Put somewhat bluntly, the proposed bill would allow gig firms to buy their way out of New York employment law for a fee equal to 2.5% of each job performed by their workers. Continue reading

Today’s News & Commentary — December 29, 2016

One of the nation’s largest labor unions is preparing to respond to Trump with less.  Writing for Bloomberg Businessweek, Josh Eidelson reports that an internal memo shows the Service Employees International Union (SEIU) is planning a 30 percent budget cut over the next year.  The memo cites fear that a Republican-controlled federal government will enact policies that impede collective bargaining.  The SEIU represents 2 million workers nationally and has been spearheading the Fight for $15 movement.

Trump’s chosen Secretary of Labor similarly inspires concern that the federal government will be hostile to workers outside of the collective bargaining relationship.  Accoring to Mother Jones, a review of old interviews shows that Andy Puzder has previously complained on the record about overtime rules and protective regulations, calling workers “overprotected” and questioning the need for mandatory breaks.

Workers in New York State can at least have confidence in their state government.  The National Law Review reports that the New York State Department of Labor has amended minimum wage regulations to increase the salary basis threshold for executive and administrative employees, irrespective of the status of a similar planned increase of the federal threshold.  The new thresholds in New York depend on employer size and whether the employer is located in greater New York City .

Continue reading

Today’s News and Commentary — December 6, 2016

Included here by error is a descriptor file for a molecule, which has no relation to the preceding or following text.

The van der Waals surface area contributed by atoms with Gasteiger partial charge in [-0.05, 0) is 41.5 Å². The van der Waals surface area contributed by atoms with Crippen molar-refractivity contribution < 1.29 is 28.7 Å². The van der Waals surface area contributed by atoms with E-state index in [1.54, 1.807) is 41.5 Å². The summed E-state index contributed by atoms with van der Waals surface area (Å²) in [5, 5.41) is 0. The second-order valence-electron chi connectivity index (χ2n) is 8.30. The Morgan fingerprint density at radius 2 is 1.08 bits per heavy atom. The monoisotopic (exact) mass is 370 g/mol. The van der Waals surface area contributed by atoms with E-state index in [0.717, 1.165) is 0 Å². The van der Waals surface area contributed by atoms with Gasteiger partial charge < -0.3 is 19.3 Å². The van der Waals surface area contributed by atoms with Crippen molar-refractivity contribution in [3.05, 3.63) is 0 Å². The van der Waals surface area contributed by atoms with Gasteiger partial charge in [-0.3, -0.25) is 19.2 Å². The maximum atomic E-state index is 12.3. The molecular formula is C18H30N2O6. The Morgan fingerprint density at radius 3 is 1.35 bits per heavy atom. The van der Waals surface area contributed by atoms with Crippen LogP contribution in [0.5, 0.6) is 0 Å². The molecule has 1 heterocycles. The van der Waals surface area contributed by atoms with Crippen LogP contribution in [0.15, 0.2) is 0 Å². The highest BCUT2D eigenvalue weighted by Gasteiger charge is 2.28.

New York City is on the verge of passing historic legislation that would pave the way for representation of fast food workers by advocacy organizations.  According to Buzzfeed, “the law would require fast food employers to automatically deduct fees from the pay checks of workers who choose to be represented.  The money would go a member organization of their choosing, tasked with advocating on the worker’s behalf.  It looks and sounds an awful lot like a union, in an industry where unionization is all but impossible under the current system.”  Notably, such a law would allow for worker representation without overcoming the substantial obstacles to unionization of fast food workers.  Organizations would not represent workers in collective bargaining negotiations, but would be able to organize and lobby on their behalf.  Payroll deductions would “look more like recurring donations than union dues, with workers able to choose how much they wish to contribute from each paycheck.  Organizations receiving the funds will need to be non-profits, registered with the city’s Department of Consumer Affairs, that advocate on behalf of workers.”  Council members expressed confidence that the legislation will pass.